Musicians and commissioning record labels will now sign a simple one-page ‘Session Agreement’ for studio recordings, or a ‘Live Recording Agreement’ for concert recordings, to accept the terms of the New BPI & MU Agreement. Musicians then receive a session fee, any additional fees (e.g. for playing more than one instrument) and a potential subsequent payment administered centrally by the MU.
We’ve just learnt that Apple will be taking the wraps off of a new offering, iCloud, at the Worldwide Developers Conference (WWDC) on Monday, June 6.
Here’s a round up from last week’s music industry news: Big focus over the past several weeks remains on Apple and its upcoming, cloud-focused launch, though licenses involving Universal Music Group, indies, and publishers remain unresolved.
Spotify have today announced they will be selling MP3 downloads directly and have built their own store in-house, rather than work with an external company like 7digital – its previous partner for download sales through the desktop client.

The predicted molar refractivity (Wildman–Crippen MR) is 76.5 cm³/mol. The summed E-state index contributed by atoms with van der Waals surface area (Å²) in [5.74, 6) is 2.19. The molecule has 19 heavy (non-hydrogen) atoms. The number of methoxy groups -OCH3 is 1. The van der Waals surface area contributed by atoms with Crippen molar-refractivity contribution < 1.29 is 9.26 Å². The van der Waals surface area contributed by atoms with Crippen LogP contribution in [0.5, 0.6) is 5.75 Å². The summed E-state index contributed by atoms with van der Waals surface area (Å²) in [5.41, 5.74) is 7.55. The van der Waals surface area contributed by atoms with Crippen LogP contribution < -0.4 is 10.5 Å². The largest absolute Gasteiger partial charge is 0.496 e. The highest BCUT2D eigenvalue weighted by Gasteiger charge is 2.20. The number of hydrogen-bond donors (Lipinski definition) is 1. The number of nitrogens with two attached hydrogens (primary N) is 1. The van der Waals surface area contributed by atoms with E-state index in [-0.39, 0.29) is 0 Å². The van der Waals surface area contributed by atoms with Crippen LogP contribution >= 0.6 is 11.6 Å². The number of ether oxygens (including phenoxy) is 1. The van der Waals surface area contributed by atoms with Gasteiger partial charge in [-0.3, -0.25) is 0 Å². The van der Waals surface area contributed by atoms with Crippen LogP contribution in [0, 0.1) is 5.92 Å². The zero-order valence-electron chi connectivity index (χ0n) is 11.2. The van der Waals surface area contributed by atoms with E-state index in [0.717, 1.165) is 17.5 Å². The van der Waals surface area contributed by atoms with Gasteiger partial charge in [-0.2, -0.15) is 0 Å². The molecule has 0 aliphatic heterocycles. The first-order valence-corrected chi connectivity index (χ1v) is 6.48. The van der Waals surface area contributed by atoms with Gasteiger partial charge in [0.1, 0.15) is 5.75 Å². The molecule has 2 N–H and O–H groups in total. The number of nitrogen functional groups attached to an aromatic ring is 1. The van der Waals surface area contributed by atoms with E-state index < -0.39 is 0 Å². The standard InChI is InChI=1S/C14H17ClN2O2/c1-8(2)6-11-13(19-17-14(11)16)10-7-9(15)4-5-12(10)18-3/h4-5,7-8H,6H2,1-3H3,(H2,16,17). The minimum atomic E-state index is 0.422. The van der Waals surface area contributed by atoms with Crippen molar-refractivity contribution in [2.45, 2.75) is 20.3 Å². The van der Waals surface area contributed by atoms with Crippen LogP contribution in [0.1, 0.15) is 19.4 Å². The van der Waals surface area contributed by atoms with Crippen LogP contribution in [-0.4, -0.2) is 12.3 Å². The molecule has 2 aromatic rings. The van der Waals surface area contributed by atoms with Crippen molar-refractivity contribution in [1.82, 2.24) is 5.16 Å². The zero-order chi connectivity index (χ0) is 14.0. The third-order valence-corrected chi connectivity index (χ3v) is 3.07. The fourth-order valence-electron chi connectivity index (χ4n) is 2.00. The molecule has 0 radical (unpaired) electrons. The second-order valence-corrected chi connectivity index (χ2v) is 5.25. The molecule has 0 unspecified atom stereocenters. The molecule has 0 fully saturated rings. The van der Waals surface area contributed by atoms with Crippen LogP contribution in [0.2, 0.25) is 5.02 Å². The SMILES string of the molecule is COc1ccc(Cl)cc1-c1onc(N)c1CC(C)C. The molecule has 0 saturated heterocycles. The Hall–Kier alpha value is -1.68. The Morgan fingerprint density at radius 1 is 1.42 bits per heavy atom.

BBC Introducing are hosting a series of practical masterclasses, interviews and seminars for musicians this Thursday, 3rd February, at Abbey Road and Maida Vale Studios in London.
According to the latest report released by NBC Universal and Envisional 23.8% of global traffic involves “digital theft” via activity through BitTorrent, cyberlockers and unauthorised video streaming sites.
The old promo model would be to allow songs to receive up to six weeks radio airplay before they were released for sale – a practice known as “setting up” a record. But by holding back the sale date, in todays ‘must have’ generation it is argued encourages piracy.
New York, Monday 10th January 2011: the US Supreme Court rejected an appeal by a number of companies that included Sony Corp, a unit of Vivendi SA, Warner Music Group Corp and EMI Group against a ruling for reinstating an antitrust lawsuit focused on digital music pricing.